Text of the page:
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Score: 108 Boys, 104 Bucs and $30,000 for charity

A celebrity game, Backstreet Boys vs. Buccaneers, is the first basketball sellout at the Sun Dome since 1984.

[Times photo: Ken Helle]
Nick Carter, of the Backstreet Boys, cheers his team on.


© St. Petersburg Times, published March 27, 2000

To all those who switch the radio dial as soon as a Backstreet Boys song comes on, this game was for you: The Bucs vs. The Boys.

Several Tampa Bay Buccaneers, including Warren Sapp, Shaun King and Brad Culpepper, pitted in a basketball game against Backstreet Boys Brian Littrell and Nick Carter.

Pewter power against, well, guys who can sing and dance.

[Times photo: Ken Helle]
Brian Littrell, one of the Backstreet Boys, tries to go up and over Warren Sapp of the Tampa Bay Buccaneers as he drives
towards the basket.

Who would win?

St. Joseph's Hospital Foundation. More than $30,000 was raised by the game for the Tampa Children's Hospital at St. Joseph's and St. Joseph's Women's Hospital in the celebrity charity game Sunday at the USF Sun Dome.

Carter, who is from Tampa, gave another $20,000 of his own money. And in a silent auction during the game, Littrell's jersey -- sweat-stained and autographed -- raised $4,300; Carter's jersey, $3,750; and King's, $1,000.

The game had all the clowning around of a Harlem Globetrotters' game. Sapp did a free throw backward, and King tried to pull down the shorts of the opposing side. Timeouts were taken for signing autographs, giving media interviews and posing for the cameras, including that of a freelance photographer from Teen Beat magazine.

The Boys had problems early in the game, with the announcer saying, "They don't seem in synch."

To make the teams even, disc jockeys from WFLZ-FM 93.3, organizers of the game, were used: Froggy, Jennifer Jordan and Dave the Dwarf from the MJ & BJ morning show. Also, a few WCW wrestlers showed up to play, including a sunglasses-wearing Hulk Hogan.

The only real basketball player there was Charlie Bradley, all-time scoring leader for the University of South Florida, who played on the Boys team.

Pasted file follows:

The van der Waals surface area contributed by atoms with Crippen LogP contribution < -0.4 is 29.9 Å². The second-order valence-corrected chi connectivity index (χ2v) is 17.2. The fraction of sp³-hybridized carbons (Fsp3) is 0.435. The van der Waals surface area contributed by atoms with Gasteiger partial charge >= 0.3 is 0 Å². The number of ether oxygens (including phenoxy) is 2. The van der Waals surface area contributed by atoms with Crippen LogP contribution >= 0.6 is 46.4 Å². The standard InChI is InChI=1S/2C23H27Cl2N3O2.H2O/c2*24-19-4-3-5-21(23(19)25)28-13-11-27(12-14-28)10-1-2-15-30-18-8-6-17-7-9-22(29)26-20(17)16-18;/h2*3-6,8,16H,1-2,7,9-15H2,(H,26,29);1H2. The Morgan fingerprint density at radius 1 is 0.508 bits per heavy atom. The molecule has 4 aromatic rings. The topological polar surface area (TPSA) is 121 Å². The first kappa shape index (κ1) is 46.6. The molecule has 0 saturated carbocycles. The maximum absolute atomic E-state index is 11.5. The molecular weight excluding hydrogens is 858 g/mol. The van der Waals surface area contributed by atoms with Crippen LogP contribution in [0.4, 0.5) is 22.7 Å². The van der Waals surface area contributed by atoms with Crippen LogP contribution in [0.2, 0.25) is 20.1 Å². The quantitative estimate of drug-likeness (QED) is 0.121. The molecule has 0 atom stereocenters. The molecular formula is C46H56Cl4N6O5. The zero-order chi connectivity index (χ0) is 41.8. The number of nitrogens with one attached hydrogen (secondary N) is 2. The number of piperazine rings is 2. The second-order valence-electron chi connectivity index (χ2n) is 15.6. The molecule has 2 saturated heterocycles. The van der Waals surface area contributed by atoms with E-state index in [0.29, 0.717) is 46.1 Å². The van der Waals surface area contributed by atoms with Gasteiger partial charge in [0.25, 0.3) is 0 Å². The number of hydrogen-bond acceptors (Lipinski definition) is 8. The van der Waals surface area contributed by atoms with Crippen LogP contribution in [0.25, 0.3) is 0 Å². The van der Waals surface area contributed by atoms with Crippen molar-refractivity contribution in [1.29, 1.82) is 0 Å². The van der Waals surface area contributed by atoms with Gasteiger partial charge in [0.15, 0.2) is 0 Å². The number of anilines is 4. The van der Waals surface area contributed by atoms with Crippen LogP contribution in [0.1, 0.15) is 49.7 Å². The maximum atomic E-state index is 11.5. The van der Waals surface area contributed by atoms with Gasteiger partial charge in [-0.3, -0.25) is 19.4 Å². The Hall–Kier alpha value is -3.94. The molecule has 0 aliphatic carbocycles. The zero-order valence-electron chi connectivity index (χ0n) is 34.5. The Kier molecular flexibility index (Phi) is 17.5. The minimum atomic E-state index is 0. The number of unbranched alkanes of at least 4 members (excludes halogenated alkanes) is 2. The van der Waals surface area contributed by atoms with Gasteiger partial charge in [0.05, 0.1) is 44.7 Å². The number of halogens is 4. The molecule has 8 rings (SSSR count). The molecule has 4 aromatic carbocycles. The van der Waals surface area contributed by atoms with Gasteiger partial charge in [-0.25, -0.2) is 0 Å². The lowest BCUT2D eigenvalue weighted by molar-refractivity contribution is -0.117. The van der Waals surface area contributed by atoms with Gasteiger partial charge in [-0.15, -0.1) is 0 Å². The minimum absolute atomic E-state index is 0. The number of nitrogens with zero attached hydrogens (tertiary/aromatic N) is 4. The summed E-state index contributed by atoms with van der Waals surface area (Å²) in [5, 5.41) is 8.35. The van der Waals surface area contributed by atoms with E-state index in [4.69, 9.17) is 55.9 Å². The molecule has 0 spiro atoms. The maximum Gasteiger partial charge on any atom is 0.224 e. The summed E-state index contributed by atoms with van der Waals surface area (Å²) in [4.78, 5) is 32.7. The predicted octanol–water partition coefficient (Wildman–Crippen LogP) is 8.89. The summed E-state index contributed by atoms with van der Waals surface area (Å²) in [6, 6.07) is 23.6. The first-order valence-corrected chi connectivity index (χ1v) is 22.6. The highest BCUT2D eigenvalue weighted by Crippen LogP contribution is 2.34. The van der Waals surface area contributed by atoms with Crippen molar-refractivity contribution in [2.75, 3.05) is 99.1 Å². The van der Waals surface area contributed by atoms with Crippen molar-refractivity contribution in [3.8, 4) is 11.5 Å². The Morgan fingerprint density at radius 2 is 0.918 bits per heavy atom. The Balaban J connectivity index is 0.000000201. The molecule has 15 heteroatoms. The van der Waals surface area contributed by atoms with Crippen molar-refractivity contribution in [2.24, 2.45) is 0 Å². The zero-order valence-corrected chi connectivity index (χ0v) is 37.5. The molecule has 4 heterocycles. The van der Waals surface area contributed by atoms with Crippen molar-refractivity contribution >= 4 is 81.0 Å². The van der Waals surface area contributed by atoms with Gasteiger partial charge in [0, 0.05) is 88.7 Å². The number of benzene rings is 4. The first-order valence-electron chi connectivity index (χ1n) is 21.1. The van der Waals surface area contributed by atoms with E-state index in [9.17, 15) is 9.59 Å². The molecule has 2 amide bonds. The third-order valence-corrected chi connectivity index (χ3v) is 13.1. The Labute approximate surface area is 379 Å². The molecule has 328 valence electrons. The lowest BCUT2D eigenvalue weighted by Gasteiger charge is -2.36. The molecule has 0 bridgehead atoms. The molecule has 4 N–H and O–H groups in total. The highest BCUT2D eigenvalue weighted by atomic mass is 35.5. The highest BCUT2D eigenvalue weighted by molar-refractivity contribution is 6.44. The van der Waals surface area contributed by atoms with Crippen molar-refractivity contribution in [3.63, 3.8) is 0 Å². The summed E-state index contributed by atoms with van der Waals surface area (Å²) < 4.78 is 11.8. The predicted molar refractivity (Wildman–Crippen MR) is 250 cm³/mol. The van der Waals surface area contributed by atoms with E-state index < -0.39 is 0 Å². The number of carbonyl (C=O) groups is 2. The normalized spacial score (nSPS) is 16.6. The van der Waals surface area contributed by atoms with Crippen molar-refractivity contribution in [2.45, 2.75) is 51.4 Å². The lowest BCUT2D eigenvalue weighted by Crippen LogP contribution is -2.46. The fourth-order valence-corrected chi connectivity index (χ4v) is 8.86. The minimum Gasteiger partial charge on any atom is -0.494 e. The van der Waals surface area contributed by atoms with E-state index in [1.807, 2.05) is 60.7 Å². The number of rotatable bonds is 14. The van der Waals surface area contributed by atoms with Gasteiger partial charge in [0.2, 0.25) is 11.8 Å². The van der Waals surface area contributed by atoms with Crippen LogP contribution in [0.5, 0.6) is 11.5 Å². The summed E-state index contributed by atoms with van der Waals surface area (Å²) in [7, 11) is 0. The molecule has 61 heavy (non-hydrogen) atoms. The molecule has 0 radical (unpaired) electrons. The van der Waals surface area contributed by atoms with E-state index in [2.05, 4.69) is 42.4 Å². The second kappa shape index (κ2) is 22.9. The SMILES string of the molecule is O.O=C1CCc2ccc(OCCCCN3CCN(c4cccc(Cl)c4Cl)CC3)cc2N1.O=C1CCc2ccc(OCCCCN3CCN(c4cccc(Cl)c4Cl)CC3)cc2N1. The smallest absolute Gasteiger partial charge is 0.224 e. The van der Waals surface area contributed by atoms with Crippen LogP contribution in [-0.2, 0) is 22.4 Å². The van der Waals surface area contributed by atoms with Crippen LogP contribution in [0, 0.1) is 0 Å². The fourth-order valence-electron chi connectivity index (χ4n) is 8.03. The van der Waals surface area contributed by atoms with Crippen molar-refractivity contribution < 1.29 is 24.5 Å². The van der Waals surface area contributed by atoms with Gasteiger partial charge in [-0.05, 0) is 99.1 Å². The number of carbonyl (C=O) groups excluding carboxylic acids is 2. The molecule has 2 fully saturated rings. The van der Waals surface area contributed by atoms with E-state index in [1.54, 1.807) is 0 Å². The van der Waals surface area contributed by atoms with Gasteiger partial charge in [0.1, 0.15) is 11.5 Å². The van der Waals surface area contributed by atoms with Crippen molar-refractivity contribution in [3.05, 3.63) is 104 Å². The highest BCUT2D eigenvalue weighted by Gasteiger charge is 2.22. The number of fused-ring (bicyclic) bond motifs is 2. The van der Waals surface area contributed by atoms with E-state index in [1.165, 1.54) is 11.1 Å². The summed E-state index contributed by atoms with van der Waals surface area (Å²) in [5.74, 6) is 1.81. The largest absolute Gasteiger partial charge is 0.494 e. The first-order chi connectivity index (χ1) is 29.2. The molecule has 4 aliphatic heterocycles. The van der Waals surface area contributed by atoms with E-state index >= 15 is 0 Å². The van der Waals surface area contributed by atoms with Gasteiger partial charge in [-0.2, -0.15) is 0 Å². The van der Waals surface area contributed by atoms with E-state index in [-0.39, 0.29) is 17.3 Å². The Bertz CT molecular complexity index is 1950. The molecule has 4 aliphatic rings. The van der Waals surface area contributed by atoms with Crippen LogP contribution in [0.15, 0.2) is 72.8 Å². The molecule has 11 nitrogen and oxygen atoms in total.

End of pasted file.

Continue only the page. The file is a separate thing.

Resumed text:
The game was the idea of Carter, who did another fundraiser for St. Joseph's with the help of Brandon Ford and WFLZ a few weeks ago. He wanted to do more.

Before he was a star, Carter went to Young Middle School in Tampa and lived in Ruskin. And it was in Tampa that his mother discovered his star quality. While doing dishes one day, she heard her 9-year-old sing Bridge Over Troubled Water. She immediately went to the telephone book, found a vocal instructor and jump-started his career.

"I just want people to know I'm from here and this is where I grew up," he said.

At first, the charity game was going to be a golf tournament, but Carter doesn't play golf. So basketball it was, the Boys wearing purple jerseys, and the Bucs, white.

The final score was 108 Boys and 104 Bucs. The game was a sellout, the first basketball sellout at the Sun Dome since 1984.

Two seas dominated the arena. A sea of red. Those were the Buccaneers fans.

And a much larger sea, the screaming sea. "Boys are going to win," screamed Lianne McKelvey, 12. "Because Nick Carter is totally hot."

Another fan in the Boys camp was Sara Connell, 10, a leukemia patient at Tampa's Children's Hospital.

"This is great," said Sara, who wore a Backstreet Boys demin hat over her head and held up a poster board that read "TCH Roots for the Boys."

She said it was made by 10 other patients who were too sick to make the game.

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